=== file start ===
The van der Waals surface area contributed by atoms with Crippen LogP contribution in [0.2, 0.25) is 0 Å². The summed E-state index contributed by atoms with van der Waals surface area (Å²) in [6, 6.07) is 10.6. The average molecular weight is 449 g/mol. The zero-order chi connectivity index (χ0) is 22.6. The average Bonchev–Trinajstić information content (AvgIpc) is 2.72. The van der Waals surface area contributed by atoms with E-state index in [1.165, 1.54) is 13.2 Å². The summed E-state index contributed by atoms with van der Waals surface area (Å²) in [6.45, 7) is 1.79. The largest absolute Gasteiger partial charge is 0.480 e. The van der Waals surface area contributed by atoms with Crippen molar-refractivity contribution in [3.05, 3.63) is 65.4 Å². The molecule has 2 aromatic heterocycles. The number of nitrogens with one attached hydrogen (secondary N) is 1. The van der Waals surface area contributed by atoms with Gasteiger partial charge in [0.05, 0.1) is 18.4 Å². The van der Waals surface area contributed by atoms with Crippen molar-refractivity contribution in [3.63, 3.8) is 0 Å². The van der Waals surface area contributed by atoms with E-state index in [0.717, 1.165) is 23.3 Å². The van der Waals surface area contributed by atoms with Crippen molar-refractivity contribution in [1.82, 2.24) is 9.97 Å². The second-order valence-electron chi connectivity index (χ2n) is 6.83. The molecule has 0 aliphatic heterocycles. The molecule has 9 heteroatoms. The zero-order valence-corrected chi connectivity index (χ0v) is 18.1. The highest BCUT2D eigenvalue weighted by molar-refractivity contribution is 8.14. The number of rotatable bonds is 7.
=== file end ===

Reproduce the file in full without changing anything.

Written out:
The van der Waals surface area contributed by atoms with Crippen LogP contribution in [0.2, 0.25) is 0 Å². The summed E-state index contributed by atoms with van der Waals surface area (Å²) in [6, 6.07) is 10.6. The average molecular weight is 449 g/mol. The zero-order chi connectivity index (χ0) is 22.6. The average Bonchev–Trinajstić information content (AvgIpc) is 2.72. The van der Waals surface area contributed by atoms with E-state index in [1.165, 1.54) is 13.2 Å². The summed E-state index contributed by atoms with van der Waals surface area (Å²) in [6.45, 7) is 1.79. The largest absolute Gasteiger partial charge is 0.480 e. The van der Waals surface area contributed by atoms with Crippen molar-refractivity contribution in [3.05, 3.63) is 65.4 Å². The molecule has 2 aromatic heterocycles. The number of nitrogens with one attached hydrogen (secondary N) is 1. The van der Waals surface area contributed by atoms with Gasteiger partial charge in [0.05, 0.1) is 18.4 Å². The van der Waals surface area contributed by atoms with Crippen molar-refractivity contribution in [3.63, 3.8) is 0 Å². The van der Waals surface area contributed by atoms with E-state index in [0.717, 1.165) is 23.3 Å². The van der Waals surface area contributed by atoms with Crippen molar-refractivity contribution in [1.82, 2.24) is 9.97 Å². The second-order valence-electron chi connectivity index (χ2n) is 6.83. The molecule has 0 aliphatic heterocycles. The molecule has 9 heteroatoms. The zero-order valence-corrected chi connectivity index (χ0v) is 18.1. The highest BCUT2D eigenvalue weighted by molar-refractivity contribution is 8.14. The number of rotatable bonds is 7.